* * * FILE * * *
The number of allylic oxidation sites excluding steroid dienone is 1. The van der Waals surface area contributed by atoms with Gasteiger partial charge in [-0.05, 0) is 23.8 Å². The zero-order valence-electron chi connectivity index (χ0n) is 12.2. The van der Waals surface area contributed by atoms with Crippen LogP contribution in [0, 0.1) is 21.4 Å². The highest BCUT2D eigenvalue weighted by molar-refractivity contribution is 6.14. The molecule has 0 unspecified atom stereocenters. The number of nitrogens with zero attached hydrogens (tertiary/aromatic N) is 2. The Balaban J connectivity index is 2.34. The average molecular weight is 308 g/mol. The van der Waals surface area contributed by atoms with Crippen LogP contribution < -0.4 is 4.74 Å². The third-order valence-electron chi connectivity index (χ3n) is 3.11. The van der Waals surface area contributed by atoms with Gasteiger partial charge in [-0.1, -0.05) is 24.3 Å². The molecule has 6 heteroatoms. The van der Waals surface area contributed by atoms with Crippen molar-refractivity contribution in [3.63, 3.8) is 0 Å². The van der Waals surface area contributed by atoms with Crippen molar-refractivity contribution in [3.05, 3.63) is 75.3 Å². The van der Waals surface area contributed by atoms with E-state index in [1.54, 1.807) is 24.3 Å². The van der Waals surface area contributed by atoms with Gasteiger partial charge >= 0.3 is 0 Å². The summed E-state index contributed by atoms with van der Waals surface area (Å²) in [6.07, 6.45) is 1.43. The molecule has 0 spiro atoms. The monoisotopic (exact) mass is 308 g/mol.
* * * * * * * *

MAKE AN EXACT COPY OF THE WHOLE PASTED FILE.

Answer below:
The number of allylic oxidation sites excluding steroid dienone is 1. The van der Waals surface area contributed by atoms with Gasteiger partial charge in [-0.05, 0) is 23.8 Å². The zero-order valence-electron chi connectivity index (χ0n) is 12.2. The van der Waals surface area contributed by atoms with Crippen LogP contribution in [0, 0.1) is 21.4 Å². The highest BCUT2D eigenvalue weighted by molar-refractivity contribution is 6.14. The molecule has 0 unspecified atom stereocenters. The number of nitrogens with zero attached hydrogens (tertiary/aromatic N) is 2. The Balaban J connectivity index is 2.34. The average molecular weight is 308 g/mol. The van der Waals surface area contributed by atoms with Crippen LogP contribution < -0.4 is 4.74 Å². The third-order valence-electron chi connectivity index (χ3n) is 3.11. The van der Waals surface area contributed by atoms with Gasteiger partial charge in [-0.1, -0.05) is 24.3 Å². The molecule has 6 heteroatoms. The van der Waals surface area contributed by atoms with Crippen molar-refractivity contribution in [3.63, 3.8) is 0 Å². The van der Waals surface area contributed by atoms with Crippen molar-refractivity contribution in [3.05, 3.63) is 75.3 Å². The van der Waals surface area contributed by atoms with E-state index in [1.54, 1.807) is 24.3 Å². The van der Waals surface area contributed by atoms with Gasteiger partial charge >= 0.3 is 0 Å². The summed E-state index contributed by atoms with van der Waals surface area (Å²) in [6.07, 6.45) is 1.43. The molecule has 0 spiro atoms. The monoisotopic (exact) mass is 308 g/mol.